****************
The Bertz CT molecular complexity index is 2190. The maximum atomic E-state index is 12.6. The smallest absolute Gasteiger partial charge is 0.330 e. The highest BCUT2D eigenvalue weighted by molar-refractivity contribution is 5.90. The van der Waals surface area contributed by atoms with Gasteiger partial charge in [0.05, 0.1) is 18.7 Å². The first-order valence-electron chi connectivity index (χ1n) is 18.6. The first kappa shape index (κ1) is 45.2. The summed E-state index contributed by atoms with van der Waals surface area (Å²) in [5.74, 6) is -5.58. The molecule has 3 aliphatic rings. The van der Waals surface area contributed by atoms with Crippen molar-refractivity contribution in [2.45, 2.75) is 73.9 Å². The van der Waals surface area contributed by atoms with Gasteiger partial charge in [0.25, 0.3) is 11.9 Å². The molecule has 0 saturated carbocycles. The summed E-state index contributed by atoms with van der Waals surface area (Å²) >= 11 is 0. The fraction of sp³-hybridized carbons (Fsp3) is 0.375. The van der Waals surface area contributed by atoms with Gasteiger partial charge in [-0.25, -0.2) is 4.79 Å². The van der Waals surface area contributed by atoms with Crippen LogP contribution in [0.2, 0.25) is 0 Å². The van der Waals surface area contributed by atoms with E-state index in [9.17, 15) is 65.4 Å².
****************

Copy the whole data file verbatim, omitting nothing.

The Bertz CT molecular complexity index is 2190. The maximum atomic E-state index is 12.6. The smallest absolute Gasteiger partial charge is 0.330 e. The highest BCUT2D eigenvalue weighted by molar-refractivity contribution is 5.90. The van der Waals surface area contributed by atoms with Gasteiger partial charge in [0.05, 0.1) is 18.7 Å². The first-order valence-electron chi connectivity index (χ1n) is 18.6. The first kappa shape index (κ1) is 45.2. The summed E-state index contributed by atoms with van der Waals surface area (Å²) in [5.74, 6) is -5.58. The molecule has 3 aliphatic rings. The van der Waals surface area contributed by atoms with Crippen molar-refractivity contribution in [2.45, 2.75) is 73.9 Å². The van der Waals surface area contributed by atoms with Gasteiger partial charge in [0.25, 0.3) is 11.9 Å². The molecule has 0 saturated carbocycles. The summed E-state index contributed by atoms with van der Waals surface area (Å²) >= 11 is 0. The fraction of sp³-hybridized carbons (Fsp3) is 0.375. The van der Waals surface area contributed by atoms with Gasteiger partial charge in [-0.25, -0.2) is 4.79 Å². The van der Waals surface area contributed by atoms with Crippen LogP contribution in [0.2, 0.25) is 0 Å². The van der Waals surface area contributed by atoms with E-state index in [9.17, 15) is 65.4 Å².